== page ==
The essential value proposition of OM5 wideband multimode fiber (WBMMF) is that rather than needing four separate fibers to transmit four distinct optical signals, the signals can be sent down a single fiber over four separate operating windows using short wavelength division multiplexing (SWDM) technology.
The SWDM Alliance published multi-source agreements (MSAs) for the transmission of 40-Gbit/sec and 100-Gbit/sec using SWDM technology. A multi-source agreement is a specification developed by a consortium of companies, as opposed to the standards developed by organizations like the IEEE. Some MSAs prompt the development of standards within the IEEE.
In his presentation on July 12, Panduit’s Reid also discussed the emerging use of singlemode fiber (SMF) in data centers, pointing to the 100G CWDM4-MSA. CWDM stands for coarse wavelength-division multiplexing.
Additionally, Reid mentioned that TIA-942-B recognizes a bend-insensitive singlemode fiber type that was introduced more than a decade ago. The fiber type is standardized as G.657 A and G.657 B by the International Telecommunication Union (ITU). G.657.A1 fiber has a minimum bend radius of 10mm; G.657.A2’s minimum bend radius is 7.5mm. G.657.B1 fiber’s minimum bend radius is 7.5mm and G.657B2’s minimum bend radius is 5mm. According to the FOTC presentation, the use of bend-insensitive singlemode fiber is a must for high-fiber-count, high-performance preterminated singlemode MPO cables.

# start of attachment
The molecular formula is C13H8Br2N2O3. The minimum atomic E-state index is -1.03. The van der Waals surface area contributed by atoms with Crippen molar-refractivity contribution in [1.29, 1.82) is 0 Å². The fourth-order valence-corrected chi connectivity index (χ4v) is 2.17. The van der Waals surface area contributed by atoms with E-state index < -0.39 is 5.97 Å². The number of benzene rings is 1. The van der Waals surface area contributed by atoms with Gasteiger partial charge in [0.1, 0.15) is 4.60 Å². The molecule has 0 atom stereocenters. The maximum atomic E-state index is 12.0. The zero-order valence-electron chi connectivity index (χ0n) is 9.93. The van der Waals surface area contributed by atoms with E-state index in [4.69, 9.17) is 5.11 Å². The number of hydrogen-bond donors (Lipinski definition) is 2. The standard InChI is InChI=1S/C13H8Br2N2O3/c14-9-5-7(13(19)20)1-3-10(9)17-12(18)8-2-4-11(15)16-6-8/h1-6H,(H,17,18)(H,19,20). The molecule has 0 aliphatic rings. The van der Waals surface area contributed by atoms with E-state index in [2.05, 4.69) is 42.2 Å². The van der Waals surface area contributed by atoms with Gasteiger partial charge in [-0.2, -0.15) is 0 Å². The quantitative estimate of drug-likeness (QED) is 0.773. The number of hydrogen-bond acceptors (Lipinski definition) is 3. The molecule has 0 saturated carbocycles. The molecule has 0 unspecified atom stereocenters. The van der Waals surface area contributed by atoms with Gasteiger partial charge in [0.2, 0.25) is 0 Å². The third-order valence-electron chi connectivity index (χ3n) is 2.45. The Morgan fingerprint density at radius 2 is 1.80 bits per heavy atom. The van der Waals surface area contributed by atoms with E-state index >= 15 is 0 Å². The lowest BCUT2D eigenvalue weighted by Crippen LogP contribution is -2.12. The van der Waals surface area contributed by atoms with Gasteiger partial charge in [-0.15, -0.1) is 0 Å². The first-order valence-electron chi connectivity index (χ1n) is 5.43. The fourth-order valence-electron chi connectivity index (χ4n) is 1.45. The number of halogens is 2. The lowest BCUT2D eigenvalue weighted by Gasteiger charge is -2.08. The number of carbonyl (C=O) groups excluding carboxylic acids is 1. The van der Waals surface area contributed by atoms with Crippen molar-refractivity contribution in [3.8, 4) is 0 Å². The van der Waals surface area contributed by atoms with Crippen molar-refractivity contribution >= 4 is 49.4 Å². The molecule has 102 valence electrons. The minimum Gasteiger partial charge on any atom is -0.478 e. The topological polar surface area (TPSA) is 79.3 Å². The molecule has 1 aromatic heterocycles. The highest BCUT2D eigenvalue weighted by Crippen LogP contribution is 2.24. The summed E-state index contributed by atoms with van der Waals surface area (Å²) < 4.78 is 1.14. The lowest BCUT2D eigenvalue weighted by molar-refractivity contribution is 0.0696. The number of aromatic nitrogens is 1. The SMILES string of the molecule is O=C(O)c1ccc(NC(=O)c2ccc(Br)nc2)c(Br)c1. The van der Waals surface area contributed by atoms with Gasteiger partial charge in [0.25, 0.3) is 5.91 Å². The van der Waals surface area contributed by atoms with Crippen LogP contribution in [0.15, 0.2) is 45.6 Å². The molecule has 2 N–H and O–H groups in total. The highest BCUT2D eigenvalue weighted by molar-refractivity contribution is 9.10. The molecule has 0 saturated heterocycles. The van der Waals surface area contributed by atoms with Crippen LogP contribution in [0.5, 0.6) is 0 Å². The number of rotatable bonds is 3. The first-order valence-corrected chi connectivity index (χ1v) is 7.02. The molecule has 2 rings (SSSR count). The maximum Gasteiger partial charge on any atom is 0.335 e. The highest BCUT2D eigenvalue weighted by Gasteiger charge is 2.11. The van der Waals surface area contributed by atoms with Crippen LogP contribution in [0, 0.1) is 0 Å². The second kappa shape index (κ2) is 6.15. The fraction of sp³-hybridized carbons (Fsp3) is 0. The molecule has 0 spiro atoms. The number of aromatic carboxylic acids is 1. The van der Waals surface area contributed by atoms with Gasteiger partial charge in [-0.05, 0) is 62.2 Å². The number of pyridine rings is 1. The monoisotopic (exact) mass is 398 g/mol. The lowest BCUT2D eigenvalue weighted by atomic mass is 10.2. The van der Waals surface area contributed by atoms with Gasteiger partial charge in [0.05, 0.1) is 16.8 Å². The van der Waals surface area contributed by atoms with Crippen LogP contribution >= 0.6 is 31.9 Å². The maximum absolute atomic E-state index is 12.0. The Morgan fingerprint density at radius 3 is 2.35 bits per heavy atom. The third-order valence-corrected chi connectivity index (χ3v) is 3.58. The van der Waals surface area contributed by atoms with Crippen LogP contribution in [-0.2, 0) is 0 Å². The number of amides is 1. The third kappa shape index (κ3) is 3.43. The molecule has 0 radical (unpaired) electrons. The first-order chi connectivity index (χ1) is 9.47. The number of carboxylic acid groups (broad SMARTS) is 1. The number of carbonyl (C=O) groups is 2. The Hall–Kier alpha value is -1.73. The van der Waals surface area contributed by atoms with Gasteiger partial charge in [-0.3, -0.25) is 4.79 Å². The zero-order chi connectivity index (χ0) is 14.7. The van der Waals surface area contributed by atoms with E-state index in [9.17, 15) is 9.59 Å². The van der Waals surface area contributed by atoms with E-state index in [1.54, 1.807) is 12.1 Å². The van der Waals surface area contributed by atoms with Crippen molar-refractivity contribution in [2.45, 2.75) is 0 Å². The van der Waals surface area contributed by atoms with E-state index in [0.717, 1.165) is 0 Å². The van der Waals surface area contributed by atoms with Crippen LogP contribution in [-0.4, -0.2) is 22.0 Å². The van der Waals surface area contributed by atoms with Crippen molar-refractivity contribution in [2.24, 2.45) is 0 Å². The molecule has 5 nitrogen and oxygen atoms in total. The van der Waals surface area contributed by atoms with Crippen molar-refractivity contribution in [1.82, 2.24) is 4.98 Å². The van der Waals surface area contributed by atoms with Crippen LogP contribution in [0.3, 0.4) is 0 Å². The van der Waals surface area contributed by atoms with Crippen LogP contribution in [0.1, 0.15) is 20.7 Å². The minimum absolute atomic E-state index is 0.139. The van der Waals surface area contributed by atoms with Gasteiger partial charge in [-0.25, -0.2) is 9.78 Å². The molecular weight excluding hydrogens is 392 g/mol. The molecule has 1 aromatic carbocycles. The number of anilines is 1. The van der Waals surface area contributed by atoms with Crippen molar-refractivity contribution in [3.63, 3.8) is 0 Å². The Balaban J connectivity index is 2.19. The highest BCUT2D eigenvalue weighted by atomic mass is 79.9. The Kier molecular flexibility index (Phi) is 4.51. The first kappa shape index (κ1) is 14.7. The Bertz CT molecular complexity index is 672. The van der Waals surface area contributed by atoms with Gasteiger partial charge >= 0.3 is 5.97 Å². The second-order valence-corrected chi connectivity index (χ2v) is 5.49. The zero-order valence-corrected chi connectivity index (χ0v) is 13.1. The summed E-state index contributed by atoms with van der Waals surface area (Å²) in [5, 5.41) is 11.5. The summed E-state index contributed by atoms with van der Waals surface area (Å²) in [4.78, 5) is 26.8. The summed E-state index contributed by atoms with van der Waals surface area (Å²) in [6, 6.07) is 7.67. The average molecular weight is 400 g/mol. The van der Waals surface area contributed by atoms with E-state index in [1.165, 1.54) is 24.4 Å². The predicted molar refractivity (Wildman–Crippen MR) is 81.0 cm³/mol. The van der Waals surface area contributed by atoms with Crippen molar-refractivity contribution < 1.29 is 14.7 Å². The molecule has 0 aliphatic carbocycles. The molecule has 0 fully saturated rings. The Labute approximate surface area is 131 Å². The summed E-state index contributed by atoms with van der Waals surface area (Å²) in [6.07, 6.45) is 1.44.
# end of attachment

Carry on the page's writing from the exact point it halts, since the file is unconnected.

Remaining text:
MPO-style connectors are specified in TIA documents Fiber Optic Connector Intermateability Standards (FOCIS) FOCIS 5 and FOCIS 18. FOCIS 18, originally published in 2015, defines MPO connectors with 16 fibers per row, with up to two rows.
In a seminar held on July 26, CABLExpress’s director of data center architecture Rick Dallmann discussed data center standards that complement the TIA’s 942 series. In doing so, he emphasized that the specifications published in TIA-942-B are the minimum requirements for the design of data center telecommunications infrastructure. Among the standard’s purposes are to encourage early participation of telecommunications designers in data center design processes, and to fill an information void by providing specifications for the planning of data centers, computer rooms, server rooms, and similar spaces.
Dallmann discussed the standard ANSI/BICSI 002-2014 Data Center Design and Implementation Best Practices. “BICSI-002 is intended to complement TIA-942 and other national data center standards,” he said, and pointed out that using the BICSI standard without such a complementary standard would be an incomplete work product. “BICSI-002 provides a wide range of information, recommendations, and requirements regarding all aspects of designing a data center.”
BICSI-002 provides information on a range of subjects that TIA-942 does not discuss, including security, maintenance, commissioning, availability, fire protection and more. It also provides best-practice specifications that exceed the minimum requirements in TIA-942-B. One example Dallmann pointed out is ceiling height. TIA-942-B’s minimum height is 2.6 meters (8.5 feet), while BICSI-002’s is 3 meters (10 feet), with a recommendation of 4.5 meters (15 feet) or greater.
Dallmann emphasized that it is a good practice to design a data center telecommunications infrastructure, including cabling systems, pathways, and spaces, using both TIA-942-B and BICSI-002.